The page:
Tom is in a precarious position with the dilemma being whether to report the malfunctioned motors to Mr Peter or just pretend that nothing happened considering he is the only person who is aware of the current situation. The catch is that should he keep quit he and his family will benefit but should the issue blow up, the business might close shop.
Ethical egoism dictates that we should always seek to act in our own self interest. According to this theory, the rightness or wrongness of an act depends on its consequences with the right actions promoting self interest while wrong actions distract from self interest.
Thus, Tom needs to consider the course of action which will benefit him the most. Keeping quiet will yield the most benefits as opposed to telling his boss about the malfunctioned motors. He will get the 1000 dollars bonus, pay for the new house and keep his family happy.
Utilitarianism is often described by the phrase “the greatest good for the greatest number of people”. When weighing his options, Tom has to consider all the stakeholders involved and which action will benefit them the most.
Keeping quiet will only benefit him for a short while. But should the motors blow up and the company be sued, a lot of people will end up hurt. Telling the truth will prove good eventually. Accidents involving a lot of people may be averted and thus no lawsuits and no negative publicity; everyone will be happy.
Kantian Ethic Theory states that people should adhere to their obligations and duties when stuck with an ethical dilemma. Tom has a duty and obligation to his boss to report any motor malfunction as this is what he is paid to do and is expected of him. This is obviously important otherwise Mr Peter would not waste resources testing the motors before distribution. Not telling his boss would be abdication of duty and hence unethical.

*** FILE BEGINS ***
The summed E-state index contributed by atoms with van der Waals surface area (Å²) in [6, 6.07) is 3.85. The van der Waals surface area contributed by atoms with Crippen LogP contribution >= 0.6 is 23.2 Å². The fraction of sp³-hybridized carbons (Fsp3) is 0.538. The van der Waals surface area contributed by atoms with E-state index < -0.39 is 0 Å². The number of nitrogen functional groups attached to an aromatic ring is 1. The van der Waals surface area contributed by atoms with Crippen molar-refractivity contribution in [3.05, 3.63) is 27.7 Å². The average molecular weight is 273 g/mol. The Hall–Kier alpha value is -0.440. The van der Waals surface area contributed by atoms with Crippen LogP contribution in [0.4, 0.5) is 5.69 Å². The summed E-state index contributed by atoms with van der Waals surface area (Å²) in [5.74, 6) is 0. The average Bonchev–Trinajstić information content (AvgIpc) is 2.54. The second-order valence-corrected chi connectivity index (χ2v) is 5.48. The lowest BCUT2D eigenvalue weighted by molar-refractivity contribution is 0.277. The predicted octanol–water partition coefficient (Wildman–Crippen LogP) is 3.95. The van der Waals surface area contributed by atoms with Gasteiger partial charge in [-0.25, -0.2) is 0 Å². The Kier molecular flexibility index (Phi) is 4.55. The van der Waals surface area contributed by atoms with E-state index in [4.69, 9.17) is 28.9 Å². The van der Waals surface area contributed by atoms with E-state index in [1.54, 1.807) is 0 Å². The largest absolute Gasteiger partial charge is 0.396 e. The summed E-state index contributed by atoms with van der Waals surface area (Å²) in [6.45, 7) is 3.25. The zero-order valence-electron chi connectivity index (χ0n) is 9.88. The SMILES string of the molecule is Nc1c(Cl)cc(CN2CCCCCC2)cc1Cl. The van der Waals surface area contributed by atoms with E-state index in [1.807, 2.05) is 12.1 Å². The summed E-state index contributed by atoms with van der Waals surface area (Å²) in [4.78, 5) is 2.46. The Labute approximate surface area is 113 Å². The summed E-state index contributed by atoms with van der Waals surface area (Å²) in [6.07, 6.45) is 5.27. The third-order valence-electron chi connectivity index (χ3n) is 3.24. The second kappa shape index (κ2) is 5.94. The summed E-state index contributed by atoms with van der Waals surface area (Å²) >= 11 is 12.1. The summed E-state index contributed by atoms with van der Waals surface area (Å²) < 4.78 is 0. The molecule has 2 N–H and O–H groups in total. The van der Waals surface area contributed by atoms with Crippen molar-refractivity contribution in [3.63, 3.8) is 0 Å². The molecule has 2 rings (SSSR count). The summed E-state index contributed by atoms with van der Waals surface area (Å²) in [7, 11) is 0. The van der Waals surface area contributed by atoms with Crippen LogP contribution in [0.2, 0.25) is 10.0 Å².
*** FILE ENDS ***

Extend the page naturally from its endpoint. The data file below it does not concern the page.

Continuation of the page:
Kant’s tenets that we should always treat people as an end not as a means echoes my sentiments further.
Virtue ethics emphasizes on the significance of virtue in decision making especially during ethical dilemmas. When virtues are practiced over time, they become embedded in our decision making processes.
Tom appears to be very persevering; he has a purpose in life despite of the hurdles in his path. He wants a good home for his family even though he has been in and out of employment and is struggling financially.
Under this theory, he would tell the boss the truth in line with his practice as he is used to living without the money so it will not cloud his judgment.
I truly empathize with Tom considering that he is literally stuck between a rock and a hard place. Faced with a similar dilemma I would go with the Kantian Ethics approach and just tell Mr. Peter the truth.
I did not use ethical egoism, utilitarian theory or virtue ethics to solve this dilemma because of the following reasons.
Ethical egoism advocates for self-interest. This would be the easiest option for Tom considering that he would benefit the most but the issue is that this is a short term gain. What will happen when the motors backfire and people are hurt?
Utilitarian on the other hand focuses on the satisfaction gotten by the majority. Who are the majority? Is it the few workers who will get the bonus or the once who will get hurt by the malfunctioning motors? It becomes really hard to know who will benefit the most.
Virtue ethics on the other hand determines ethics by the characteristics that we hold in heart. If you are a virtuous person then the right decision will come your way. This will prove tricky in the long run considering that it will be very hard to go against something that you have dreamed of for so long.